Court of Justice of the European Union is now composed of the Court of Justice and
the General Court (formerly named the Court of First Instance) as well as Specialised
Courts attached to the General Court (currently, there is only one Specialised Court,
i.e. the European Union Civil Service Tribunal).

2. Substantive Changes

a. Status of competition law within the EU legal order

o “Undistorted competition” no longer an objective of the EU – The EU Courts have
repeatedly regarded Article 3(1)(g) EC as making the maintenance of undistorted
competition a primary objective of the European Community. On many occasions,
reliance on Article 3(1)(g) enabled the EU Courts to uphold a broad reading of the
provisions on competition.

The Treaty of Lisbon does not mention the maintenance of undistorted competition
within the objectives of the European Union. Instead, Protocol No. 27 provides that “the
internal market as set out in Article 3 of the Treaty on European Union includes a
system ensuring that competition is not distorted”. It remains to be seen whether such
a “downgrading” of the goal of undistorted competition will have an impact on the
interpretation of Articles 101 and following of the TFEU.

o Competition rules necessary for the functioning of the internal market become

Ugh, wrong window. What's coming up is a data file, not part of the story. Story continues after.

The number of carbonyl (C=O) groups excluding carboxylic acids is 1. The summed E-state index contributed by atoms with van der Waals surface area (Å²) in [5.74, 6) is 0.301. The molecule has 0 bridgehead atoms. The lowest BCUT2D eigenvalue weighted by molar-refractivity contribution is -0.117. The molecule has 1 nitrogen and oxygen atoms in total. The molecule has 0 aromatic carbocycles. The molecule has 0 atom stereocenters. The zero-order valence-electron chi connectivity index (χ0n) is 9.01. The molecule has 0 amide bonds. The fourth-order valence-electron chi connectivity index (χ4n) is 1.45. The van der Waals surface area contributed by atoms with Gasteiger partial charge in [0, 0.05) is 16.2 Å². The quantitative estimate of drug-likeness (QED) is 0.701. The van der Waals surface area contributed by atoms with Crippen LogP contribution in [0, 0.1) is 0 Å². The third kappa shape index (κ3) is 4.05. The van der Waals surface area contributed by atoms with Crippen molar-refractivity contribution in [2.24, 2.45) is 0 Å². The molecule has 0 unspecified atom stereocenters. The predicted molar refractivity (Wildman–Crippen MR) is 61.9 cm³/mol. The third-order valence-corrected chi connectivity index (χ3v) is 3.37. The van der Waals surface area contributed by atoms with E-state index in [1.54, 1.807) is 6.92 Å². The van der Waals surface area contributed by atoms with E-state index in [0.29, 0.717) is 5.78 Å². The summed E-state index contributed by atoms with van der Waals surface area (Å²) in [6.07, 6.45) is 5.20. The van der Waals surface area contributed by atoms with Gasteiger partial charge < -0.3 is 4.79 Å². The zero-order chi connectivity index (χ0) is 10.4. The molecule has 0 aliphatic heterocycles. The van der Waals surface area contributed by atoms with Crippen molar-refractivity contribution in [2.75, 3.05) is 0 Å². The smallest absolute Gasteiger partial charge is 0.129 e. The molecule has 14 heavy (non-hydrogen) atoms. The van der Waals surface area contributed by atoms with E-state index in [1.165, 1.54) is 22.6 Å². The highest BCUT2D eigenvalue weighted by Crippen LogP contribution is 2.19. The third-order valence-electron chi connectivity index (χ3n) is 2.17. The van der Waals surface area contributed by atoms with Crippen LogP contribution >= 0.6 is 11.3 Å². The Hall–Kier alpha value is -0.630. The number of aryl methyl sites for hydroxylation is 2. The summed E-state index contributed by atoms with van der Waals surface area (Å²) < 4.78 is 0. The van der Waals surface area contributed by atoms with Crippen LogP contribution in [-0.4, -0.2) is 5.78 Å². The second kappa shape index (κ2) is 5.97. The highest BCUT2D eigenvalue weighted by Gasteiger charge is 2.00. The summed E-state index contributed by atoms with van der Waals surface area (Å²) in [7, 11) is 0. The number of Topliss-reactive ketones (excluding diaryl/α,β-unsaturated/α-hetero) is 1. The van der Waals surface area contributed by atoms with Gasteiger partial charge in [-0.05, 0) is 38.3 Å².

officially exclusive competence of the EU – Article 3(1)(b) TFEU consolidates the
view that the European Union has exclusive competence to enact secondary
legislation on anti-competitive practices jeopardising the functioning of the internal
market. This provision obviously does not impact on the Member States’ competence
to adopt competition legislation regarding their national markets.

b. Entry into force of the Charter of Fundamental Rights
o Charter of Fundamental Rights becomes primary legislation – The Charter of
Fundamental Rights enters into force on the same date as the Treaty of Lisbon. Article
6(1) of the revised Treaty on the European Union (TEU) gives the EU Charter of
Fundamental Rights the same legal value as the Treaties.

o Possible changes in case-law on procedural rights – It is difficult to predict whether
the Charter of Fundamental Rights will lead the EU Courts to revise their case-law on